From a preliminary paper by Michael Baye, Babur De los Santo and Matthijs Wildenbeest:
What it shows is average book prices over time for paperbacks and then eBooks sold under the agency model and the wholesale model. Now I should stress it is average book prices and it is not weighted by quantity sold. As best-sellers are typically discounted this means that the prices involved are likely higher than what we normally observed.
The two relevant dates are when the DOJ first launched its case against the publishers and Apple and then when it settled with three of the publishers. Notice that the wholesale book prices jumped up around the time of the lawsuit. As the major publishers were all apparently operating under the agency model, the movement in wholesale model pricing, this suggests that either/and (a) smaller publishers saw the lawsuit and thought they were under pricing their books or (b) Amazon changed its retail pricing for books under the wholesale model. The latter seems to have a greater likelihood given that the prices then fell when the settlement arose and, in particular, the most favoured nation clauses were struck out.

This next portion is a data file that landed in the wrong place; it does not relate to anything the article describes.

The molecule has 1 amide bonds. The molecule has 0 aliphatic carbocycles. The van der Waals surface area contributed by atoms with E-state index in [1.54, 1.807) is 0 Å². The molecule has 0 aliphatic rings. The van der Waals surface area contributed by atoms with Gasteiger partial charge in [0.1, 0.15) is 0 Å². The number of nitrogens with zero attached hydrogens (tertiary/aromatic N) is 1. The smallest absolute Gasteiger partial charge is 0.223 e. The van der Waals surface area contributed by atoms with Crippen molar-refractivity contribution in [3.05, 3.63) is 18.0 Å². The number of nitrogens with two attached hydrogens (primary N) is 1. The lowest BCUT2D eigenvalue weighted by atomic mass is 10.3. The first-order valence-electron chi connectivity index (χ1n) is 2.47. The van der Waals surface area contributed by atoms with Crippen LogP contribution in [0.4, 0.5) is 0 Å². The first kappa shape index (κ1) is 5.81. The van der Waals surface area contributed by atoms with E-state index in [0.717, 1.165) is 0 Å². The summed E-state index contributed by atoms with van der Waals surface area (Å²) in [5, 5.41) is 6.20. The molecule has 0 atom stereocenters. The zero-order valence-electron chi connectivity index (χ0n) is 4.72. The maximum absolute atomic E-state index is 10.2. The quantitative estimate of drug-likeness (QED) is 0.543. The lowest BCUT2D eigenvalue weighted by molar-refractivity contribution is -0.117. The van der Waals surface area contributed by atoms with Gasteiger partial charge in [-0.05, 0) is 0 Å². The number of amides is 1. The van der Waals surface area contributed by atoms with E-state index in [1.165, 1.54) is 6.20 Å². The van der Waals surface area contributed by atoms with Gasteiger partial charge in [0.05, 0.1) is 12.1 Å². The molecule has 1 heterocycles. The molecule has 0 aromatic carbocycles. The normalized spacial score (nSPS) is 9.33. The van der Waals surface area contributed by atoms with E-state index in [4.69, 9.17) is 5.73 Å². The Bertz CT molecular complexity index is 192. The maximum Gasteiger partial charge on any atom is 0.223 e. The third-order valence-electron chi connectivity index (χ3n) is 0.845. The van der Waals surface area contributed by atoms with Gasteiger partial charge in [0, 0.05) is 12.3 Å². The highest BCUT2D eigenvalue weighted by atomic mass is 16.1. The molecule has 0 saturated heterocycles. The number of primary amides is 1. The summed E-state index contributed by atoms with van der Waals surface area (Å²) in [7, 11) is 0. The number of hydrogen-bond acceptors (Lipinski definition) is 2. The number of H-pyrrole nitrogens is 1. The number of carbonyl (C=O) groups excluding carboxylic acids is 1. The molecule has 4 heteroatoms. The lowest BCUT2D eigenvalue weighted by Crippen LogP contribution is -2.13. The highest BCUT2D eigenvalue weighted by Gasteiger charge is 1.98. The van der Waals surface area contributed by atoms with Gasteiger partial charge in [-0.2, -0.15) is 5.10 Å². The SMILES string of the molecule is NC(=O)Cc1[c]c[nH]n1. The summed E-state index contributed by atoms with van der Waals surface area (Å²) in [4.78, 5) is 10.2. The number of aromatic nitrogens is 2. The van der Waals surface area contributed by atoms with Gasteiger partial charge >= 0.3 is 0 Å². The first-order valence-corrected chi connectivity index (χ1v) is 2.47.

Importantly, it should be noted that Apple and its actions are not part of any story I can think of for this very sizeable variation in prices observed in this graph. But what the precise story is, seems puzzling and worthy of more thought.
7 Replies to “A Puzzling Graph on eBook Prices and the DOJ Case”
Have you got to the bottom of the figures? I can’t quite work out how the publishers were to be better off with the agency model.
So Amazon was selling at $9.99 which is said to be at a loss (i.e. predatory) which means it was buying at or above $9.99. Which also means the publishers were getting more than $9.99.
The revised price of, say $13.99, on the agency model was at a 70/30 split in the publishers favour but that still means they would be getting $9.79 per book. In other words less than they were getting with the wholesale model.
What am I missing?
You are missing the fact that without indie booksellers—who could not compete with Amazon’s predatory pricing—the publishers feared they would only have Amazon as a single customer, who would control every actual reader.
I’m pretty sure that EVERYBODY who looked at Amazon’s business tactics assumed they were looking to lock up the entire book market. That may not have actually been true, but I’ve yet to see evidence suggesting otherwise.
Sure, I can understand why the publishers would want to extract themselves from Amazon’s stranglehold. But the deal they struck with Apple hardly did that. It just ties them to two rapacious distributors rather than one.
“Under capitalism, it’s dog eat dog. Under communism, it’s the other way around.”
You assert that the publishers, institutions that know their business inside and out, are acting in a way that makes no sense. Sounds like a learning opportunity — for you.